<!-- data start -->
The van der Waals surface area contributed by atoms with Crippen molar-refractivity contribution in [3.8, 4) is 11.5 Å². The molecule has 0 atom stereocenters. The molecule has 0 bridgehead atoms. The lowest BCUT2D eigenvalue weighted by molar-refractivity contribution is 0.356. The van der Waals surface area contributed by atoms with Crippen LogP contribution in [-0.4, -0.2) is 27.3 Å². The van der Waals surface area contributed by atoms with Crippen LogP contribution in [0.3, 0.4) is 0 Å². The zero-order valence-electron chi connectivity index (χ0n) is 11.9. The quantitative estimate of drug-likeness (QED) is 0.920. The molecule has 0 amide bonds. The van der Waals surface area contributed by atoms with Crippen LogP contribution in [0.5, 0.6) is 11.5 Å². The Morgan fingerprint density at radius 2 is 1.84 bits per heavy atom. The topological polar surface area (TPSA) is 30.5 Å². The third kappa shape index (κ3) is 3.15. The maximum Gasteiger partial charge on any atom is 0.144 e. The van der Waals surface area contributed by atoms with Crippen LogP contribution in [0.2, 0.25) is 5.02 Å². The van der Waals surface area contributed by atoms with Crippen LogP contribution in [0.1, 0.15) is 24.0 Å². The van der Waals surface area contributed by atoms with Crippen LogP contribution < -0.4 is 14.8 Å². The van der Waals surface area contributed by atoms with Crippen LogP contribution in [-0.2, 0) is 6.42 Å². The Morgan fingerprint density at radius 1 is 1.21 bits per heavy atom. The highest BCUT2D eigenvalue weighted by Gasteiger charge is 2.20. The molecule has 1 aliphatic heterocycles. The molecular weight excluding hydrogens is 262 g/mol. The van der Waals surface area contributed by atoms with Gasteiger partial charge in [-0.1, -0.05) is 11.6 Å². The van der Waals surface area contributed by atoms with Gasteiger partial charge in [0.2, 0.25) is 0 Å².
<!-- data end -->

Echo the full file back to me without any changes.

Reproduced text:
The van der Waals surface area contributed by atoms with Crippen molar-refractivity contribution in [3.8, 4) is 11.5 Å². The molecule has 0 atom stereocenters. The molecule has 0 bridgehead atoms. The lowest BCUT2D eigenvalue weighted by molar-refractivity contribution is 0.356. The van der Waals surface area contributed by atoms with Crippen LogP contribution in [-0.4, -0.2) is 27.3 Å². The van der Waals surface area contributed by atoms with Crippen LogP contribution in [0.3, 0.4) is 0 Å². The zero-order valence-electron chi connectivity index (χ0n) is 11.9. The quantitative estimate of drug-likeness (QED) is 0.920. The molecule has 0 amide bonds. The van der Waals surface area contributed by atoms with Crippen LogP contribution in [0.5, 0.6) is 11.5 Å². The Morgan fingerprint density at radius 2 is 1.84 bits per heavy atom. The topological polar surface area (TPSA) is 30.5 Å². The third kappa shape index (κ3) is 3.15. The maximum Gasteiger partial charge on any atom is 0.144 e. The van der Waals surface area contributed by atoms with Crippen LogP contribution in [0.2, 0.25) is 5.02 Å². The van der Waals surface area contributed by atoms with Crippen LogP contribution in [0.1, 0.15) is 24.0 Å². The van der Waals surface area contributed by atoms with Crippen LogP contribution < -0.4 is 14.8 Å². The van der Waals surface area contributed by atoms with Crippen LogP contribution in [-0.2, 0) is 6.42 Å². The Morgan fingerprint density at radius 1 is 1.21 bits per heavy atom. The highest BCUT2D eigenvalue weighted by Gasteiger charge is 2.20. The molecule has 1 aliphatic heterocycles. The molecular weight excluding hydrogens is 262 g/mol. The van der Waals surface area contributed by atoms with Gasteiger partial charge in [-0.1, -0.05) is 11.6 Å². The van der Waals surface area contributed by atoms with Gasteiger partial charge in [0.2, 0.25) is 0 Å².